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The quality or state of being popular, especially the state of being widely admired, accepted, or sought after.
American Heritage® Dictionary of the English Language, Fifth Edition. Copyright © 2016 by Houghton Mifflin Harcourt Publishing Company. Published by Houghton Mifflin Harcourt Publishing Company. All rights reserved.


(ˌpɒp yəˈlær ɪ ti)

the quality or fact of being popular.
Random House Kernerman Webster's College Dictionary, © 2010 K Dictionaries Ltd. Copyright 2005, 1997, 1991 by Random House, Inc. All rights reserved.


  1. Favor, like disgrace, brings trouble with it —Lao Tzu
  2. Hot as a pistol —Rex Reed

    A variant to this is to be “Hot as a two dollar pistol.”

  3. (Nothing is as … ) popular as goodness —Michel de Montaigne
  4. She looked as if her phone had been ringing continually ever since she had reached puberty —J. D. Salinger


Similes Dictionary, 1st Edition. © 1988 The Gale Group, Inc. All rights reserved.
ThesaurusAntonymsRelated WordsSynonymsLegend:
Noun1.popularity - the quality of being widely admired or accepted or sought after; "his charm soon won him affection and popularity"; "the universal popularity of American movies"
quality - an essential and distinguishing attribute of something or someone; "the quality of mercy is not strained"--Shakespeare
hot stuff - the quality of being popular; "skiing is hot stuff in New Hampshire"
unpopularity - the quality of lacking general approval or acceptance
Based on WordNet 3.0, Farlex clipart collection. © 2003-2012 Princeton University, Farlex Inc.


2. currency, acceptance, circulation, vogue, prevalence This theory has enjoyed tremendous popularity among sociologists.
Collins Thesaurus of the English Language – Complete and Unabridged 2nd Edition. 2002 © HarperCollins Publishers 1995, 2002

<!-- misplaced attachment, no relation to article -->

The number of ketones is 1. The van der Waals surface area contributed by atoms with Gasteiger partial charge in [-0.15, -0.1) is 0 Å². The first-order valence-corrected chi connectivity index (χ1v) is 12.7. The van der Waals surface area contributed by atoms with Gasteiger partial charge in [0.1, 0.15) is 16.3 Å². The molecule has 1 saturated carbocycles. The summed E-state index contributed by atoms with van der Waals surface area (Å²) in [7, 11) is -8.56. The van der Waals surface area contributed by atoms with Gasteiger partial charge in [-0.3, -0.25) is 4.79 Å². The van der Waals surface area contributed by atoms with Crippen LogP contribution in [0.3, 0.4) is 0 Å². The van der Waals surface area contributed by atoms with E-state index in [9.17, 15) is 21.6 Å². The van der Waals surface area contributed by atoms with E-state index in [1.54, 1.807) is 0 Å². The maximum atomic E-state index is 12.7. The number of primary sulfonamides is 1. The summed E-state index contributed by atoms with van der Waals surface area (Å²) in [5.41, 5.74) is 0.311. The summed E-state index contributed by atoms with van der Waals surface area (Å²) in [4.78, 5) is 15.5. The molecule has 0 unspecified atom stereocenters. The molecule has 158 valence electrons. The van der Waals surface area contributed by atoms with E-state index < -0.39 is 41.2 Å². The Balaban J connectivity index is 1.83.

Wide recognition for one's deeds:
The American Heritage® Roget's Thesaurus. Copyright © 2013, 2014 by Houghton Mifflin Harcourt Publishing Company. Published by Houghton Mifflin Harcourt Publishing Company. All rights reserved.
sự được ưa chuộng


[ˌpɒpjʊˈlærɪtɪ] Npopularidad f
to gain or grow in popularitygozar de una popularidad cada vez mayor
Collins Spanish Dictionary - Complete and Unabridged 8th Edition 2005 © William Collins Sons & Co. Ltd. 1971, 1988 © HarperCollins Publishers 1992, 1993, 1996, 1997, 2000, 2003, 2005


[ˌpɒpjʊˈlærɪti] npopularité f
to increase in popularity → devenir de plus en plus populaire
to gain in popularity → devenir de plus en plus populaire
Collins English/French Electronic Resource. © HarperCollins Publishers 2005


nBeliebtheit f; (with the public also) → Popularität f(with bei); he’d do anything to win popularityer würde alles tun, um sich beliebt zu machen; he’d never win a popularity contest!er ist nicht gerade beliebt; the sport is growing/declining in popularitydieser Sport wird immer populärer/verliert immer mehr an Popularität
Collins German Dictionary – Complete and Unabridged 7th Edition 2005. © William Collins Sons & Co. Ltd. 1980 © HarperCollins Publishers 1991, 1997, 1999, 2004, 2005, 2007


[ˌpɒpjʊˈlærɪtɪ] npopolarità
Collins Italian Dictionary 1st Edition © HarperCollins Publishers 1995


(ˈpopjulə) adjective
1. liked by most people. a popular holiday resort; a popular person; She is very popular with children.